After a drunk driving conviction (DUI), you’ll know if you are required to obtain a SR-22 certification, or other type of insurance form, through either a court order or a notice from your state DMV.
What is SR-22?
Commonly mistaken as a type of insurance, the SR-22, or Statement of Responsibility, is an official form that proves you meet your state’s auto insurance requirements.
Who is required to get an SR-22?
Drivers who have had their licenses suspended or revoked are required to get a SR-22 form. Common violations that require an SR-22 include:
- Driving without car insurance
- Cited for multiple traffic offenses within a short period of time
- Responsibility for an accident that resulted in a serious injury or death
Certain states do not require an SR-22, but they might require their own proof-of-insurance forms such as an FR-44 or FR-19.
How do you get the SR-22 form?
Your auto insurance provider must file the SR-22 form on your behalf. However, not all insurance companies provide SR-22 forms as some do not sell policies to high-risk drivers. Some insurance providers will cancel your existing insurance policy or will choose not renew your policy if it you are required to have the SR-22 form due to your status as a high-risk driver.
If this happens, you will need to locate a new insurance provider who offers SR-22 certification. When you’ve purchased an insurance policy that offers Sr-22, you will work with your insurance agent, and your insurance company will file the form for you. Note that this may take up to 30 days, and your license will still be flagged as suspended or revoked until the form is processed.
How long do you need the SR-22?
Each state has its own laws regarding how long you need to carry SR-22 certification and high-risk insurance. On average, states require drivers to carry SR-22 for about three years, but that time varies according to different states laws, the severity of your violation, and if you’re a repeat offender.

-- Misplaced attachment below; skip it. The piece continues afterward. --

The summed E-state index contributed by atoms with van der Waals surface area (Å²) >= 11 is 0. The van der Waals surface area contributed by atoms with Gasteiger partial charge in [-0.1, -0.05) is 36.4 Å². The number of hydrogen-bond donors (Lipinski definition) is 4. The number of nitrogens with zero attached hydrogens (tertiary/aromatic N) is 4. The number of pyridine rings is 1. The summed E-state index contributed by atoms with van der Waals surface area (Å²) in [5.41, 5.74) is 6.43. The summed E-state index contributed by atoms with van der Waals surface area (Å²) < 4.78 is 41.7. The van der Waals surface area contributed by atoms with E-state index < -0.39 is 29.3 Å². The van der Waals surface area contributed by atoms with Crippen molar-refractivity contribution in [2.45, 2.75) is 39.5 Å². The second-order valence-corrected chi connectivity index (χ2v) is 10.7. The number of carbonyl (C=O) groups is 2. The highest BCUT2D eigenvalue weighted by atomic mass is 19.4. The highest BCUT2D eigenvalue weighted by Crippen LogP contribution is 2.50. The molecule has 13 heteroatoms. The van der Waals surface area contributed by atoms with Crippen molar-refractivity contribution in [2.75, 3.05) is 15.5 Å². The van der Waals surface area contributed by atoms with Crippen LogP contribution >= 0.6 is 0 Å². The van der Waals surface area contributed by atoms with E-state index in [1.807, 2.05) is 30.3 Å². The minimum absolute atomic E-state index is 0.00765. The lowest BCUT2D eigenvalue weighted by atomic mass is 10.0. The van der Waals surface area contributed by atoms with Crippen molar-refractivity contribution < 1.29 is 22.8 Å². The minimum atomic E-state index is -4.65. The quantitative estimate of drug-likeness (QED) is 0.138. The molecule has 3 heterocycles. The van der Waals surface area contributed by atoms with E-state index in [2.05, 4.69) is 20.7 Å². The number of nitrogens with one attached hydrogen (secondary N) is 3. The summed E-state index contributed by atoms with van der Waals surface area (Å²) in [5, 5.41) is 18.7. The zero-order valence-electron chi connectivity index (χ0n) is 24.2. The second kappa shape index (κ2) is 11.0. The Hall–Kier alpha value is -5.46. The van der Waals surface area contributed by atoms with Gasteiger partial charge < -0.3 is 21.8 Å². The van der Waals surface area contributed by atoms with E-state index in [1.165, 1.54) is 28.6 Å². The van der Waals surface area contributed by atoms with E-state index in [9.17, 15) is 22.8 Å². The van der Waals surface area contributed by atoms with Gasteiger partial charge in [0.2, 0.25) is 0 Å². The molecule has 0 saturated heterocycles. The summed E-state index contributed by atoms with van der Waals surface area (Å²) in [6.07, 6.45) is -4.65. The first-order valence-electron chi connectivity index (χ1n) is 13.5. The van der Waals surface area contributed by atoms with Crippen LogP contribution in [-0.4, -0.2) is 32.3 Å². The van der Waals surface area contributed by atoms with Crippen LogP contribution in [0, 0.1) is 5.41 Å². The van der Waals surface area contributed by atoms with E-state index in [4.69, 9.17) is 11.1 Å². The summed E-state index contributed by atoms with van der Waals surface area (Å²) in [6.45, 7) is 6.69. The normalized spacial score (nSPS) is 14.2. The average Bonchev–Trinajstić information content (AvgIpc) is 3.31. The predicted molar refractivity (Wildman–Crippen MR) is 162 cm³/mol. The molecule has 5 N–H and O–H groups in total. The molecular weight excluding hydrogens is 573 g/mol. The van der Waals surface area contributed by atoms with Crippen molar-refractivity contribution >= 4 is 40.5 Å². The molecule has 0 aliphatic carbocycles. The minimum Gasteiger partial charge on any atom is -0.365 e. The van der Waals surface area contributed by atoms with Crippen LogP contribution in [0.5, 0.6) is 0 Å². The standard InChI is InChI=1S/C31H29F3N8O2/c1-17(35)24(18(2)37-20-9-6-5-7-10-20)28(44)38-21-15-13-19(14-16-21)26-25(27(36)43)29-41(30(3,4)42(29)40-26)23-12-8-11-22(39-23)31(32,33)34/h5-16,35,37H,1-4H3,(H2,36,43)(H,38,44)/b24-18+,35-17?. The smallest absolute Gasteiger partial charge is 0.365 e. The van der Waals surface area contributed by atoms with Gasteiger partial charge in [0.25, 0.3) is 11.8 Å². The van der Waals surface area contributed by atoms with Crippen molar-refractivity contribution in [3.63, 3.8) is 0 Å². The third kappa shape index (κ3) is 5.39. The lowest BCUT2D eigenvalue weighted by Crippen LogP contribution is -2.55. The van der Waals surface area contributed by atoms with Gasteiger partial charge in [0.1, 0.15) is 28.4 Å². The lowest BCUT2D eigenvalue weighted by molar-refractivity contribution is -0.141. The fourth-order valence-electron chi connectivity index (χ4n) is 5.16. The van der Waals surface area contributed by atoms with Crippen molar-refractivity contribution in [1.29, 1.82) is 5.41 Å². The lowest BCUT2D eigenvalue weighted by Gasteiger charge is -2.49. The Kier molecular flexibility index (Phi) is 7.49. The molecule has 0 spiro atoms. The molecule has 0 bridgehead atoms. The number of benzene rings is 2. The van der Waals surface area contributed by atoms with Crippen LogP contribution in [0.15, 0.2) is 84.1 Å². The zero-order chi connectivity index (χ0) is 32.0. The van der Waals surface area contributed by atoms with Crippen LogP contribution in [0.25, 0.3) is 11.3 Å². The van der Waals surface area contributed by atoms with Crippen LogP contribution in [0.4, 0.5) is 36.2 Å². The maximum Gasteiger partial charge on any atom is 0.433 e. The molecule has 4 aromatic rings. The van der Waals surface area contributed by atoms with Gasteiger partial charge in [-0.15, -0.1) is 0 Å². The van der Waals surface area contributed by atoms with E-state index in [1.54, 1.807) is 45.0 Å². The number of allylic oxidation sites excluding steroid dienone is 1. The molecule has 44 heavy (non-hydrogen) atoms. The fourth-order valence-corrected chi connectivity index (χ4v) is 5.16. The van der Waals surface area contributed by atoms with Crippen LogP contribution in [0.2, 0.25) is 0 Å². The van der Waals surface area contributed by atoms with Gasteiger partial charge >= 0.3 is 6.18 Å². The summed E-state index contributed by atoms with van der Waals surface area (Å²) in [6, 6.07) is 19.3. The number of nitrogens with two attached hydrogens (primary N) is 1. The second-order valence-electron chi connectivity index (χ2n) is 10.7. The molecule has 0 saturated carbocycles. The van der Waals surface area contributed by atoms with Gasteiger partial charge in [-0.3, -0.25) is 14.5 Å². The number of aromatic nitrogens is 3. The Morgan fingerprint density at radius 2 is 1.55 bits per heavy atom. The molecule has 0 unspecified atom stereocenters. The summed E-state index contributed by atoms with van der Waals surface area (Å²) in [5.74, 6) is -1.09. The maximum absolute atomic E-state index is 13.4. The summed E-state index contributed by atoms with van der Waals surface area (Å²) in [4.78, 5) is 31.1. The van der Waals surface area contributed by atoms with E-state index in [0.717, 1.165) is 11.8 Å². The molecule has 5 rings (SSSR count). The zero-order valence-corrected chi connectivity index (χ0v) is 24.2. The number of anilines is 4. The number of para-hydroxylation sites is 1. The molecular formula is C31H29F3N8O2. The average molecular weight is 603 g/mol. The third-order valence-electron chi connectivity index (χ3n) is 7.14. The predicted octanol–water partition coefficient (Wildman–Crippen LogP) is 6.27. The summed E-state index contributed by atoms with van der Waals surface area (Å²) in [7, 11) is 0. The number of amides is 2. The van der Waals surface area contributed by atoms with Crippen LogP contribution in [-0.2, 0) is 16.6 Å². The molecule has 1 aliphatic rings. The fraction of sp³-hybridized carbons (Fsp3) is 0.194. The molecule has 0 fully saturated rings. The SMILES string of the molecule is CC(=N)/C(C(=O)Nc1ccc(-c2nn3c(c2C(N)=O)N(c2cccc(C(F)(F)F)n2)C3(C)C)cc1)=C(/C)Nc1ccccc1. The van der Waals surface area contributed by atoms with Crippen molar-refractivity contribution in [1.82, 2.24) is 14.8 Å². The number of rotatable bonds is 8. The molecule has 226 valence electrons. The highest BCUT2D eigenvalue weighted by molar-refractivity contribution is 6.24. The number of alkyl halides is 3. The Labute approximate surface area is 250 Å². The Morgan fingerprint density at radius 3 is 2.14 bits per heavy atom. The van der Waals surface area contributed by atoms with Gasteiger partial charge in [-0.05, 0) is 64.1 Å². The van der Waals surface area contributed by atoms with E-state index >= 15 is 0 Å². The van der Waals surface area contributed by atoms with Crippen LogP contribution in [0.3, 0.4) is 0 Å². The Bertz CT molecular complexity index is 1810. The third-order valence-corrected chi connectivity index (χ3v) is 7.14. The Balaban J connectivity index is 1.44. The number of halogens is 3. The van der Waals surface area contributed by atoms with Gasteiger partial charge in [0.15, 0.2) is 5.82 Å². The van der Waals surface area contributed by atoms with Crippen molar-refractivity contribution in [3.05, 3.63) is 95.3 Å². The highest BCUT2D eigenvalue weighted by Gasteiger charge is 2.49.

Are there different types of SR-22 forms?
There are three types of SR-22 forms:
- Owner: For drivers who own and drive their own car exclusively
- Operator or non-owner: For drivers who borrow or rent a car but do not own their own car; this form protects the policyholder instead of a vehicle
- Operator-owner: For drivers who own their vehicle and rent/borrow occasionally
When does the SR-22 form expire?
Your SR-22 certification will expire automatically, and the DMV or your insurance provider will notify you when the period is about to end. However, you still could benefit from contacting your insurance company to confirm details:
- Ensure they know the date the certificate expires
- Inquire about how your rates and coverage needs will change when the certificate expires
Renew your insurance policy 15–30 days before it expires to prevent lapsed coverage in case you are denied coverage.
If you cancel or forget to renew your insurance policy while required to have SR-22 certification, your insurance company will notify the DMV that the certificate has lapsed. You will not only be an uninsured driver, but you also could face penalties such as court fees, reinstatement fees, jail time, additional penalties on your driver’s license and more.
Maintain clean driving record and pay your insurance premium on time to avoid further problems while having a SR-22 certificate. If you’re required to install an ignition interlock device as part of your drunk driving conviction, call Intoxalock at (833) 623-0200 to help schedule a convenient installation appointment.